If you are dealing with a lingering pain in your ankle, it’s possible that those shin splints you initially thought you were suffering from could actually be a more serious stress fracture.
Shin splints and stress fractures can become chronic or severe if not treated properly and it is important to immediately discontinue whatever activity is being performed and seek medical guidance if you believe you are suffering from either.
The issue, however, is identifying which particular injury you are dealing with in order to correctly treat the problem as the nature of the pain for both shin splints and stress fractures can sometimes be virtually identical.
A common exercise-related injury, shin splints are the result of inflammation due to an injury of the soft tissues in the front of the outer leg (tibia). It has been known to occur most commonly in runners, but in reality any rigorous activity in which repetitive stress is placed on the shinbone can bring about this condition.
One of the main symptoms of shin splints is a shooting, aching pain in the front of your lower leg(s) when that is often felt while running, but later subsides when the intensity of your workout is lowered. If you have shin splints, it’s more than likely that you don’t feel this pain when you’re inactive.
It is also more likely for a person to incur shin splints when their leg muscles and tendons are tired or if the intensity of their workout is rapidly increased. Women, people with flat feet or rigid arches, athletes, military recruits, and dancers all have an increased likelihood of developing shin splints.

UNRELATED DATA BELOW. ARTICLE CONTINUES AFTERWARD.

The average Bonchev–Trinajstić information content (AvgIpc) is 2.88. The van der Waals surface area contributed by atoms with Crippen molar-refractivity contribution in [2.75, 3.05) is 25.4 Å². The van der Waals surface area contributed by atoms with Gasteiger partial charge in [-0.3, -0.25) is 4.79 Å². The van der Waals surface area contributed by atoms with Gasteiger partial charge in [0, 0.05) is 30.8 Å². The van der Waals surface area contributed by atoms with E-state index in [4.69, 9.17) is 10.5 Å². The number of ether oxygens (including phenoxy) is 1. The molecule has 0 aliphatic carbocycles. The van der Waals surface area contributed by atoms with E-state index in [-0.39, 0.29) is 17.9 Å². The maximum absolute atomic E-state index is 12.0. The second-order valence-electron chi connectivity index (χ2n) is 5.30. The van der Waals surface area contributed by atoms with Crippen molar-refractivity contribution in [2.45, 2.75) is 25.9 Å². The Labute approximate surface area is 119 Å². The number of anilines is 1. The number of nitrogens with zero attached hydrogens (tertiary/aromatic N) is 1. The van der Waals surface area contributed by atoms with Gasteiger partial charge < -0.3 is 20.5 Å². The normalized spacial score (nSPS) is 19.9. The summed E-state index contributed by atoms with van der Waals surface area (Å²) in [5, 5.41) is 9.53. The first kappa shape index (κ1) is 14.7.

Stress fractures, on the other hand, are caused by actual cracks or breaks in either of the bones in the lower leg, the tibia or fibula. If you suffer from this injury, you’ll experience pain that’s usually in the lower third part of the shin, tenderness or swelling in the specific injured area, and pain when you press on your shin.
Unlike shin splints, however, the pain caused by a stress fracture doesn’t subside when you stop running and can often be felt during even the most minimal physical activity.
So how can you distinguish between the two injuries? Well, in order to receive a proper diagnosis, it’s always best to consult your doctor.
At Delray Beach Podiatry, Dr. Ian S. Goldbaum, a podiatric physician and surgeon with over 30 years of experience, likes to perform several tests in order to properly identify what is ailing his patients.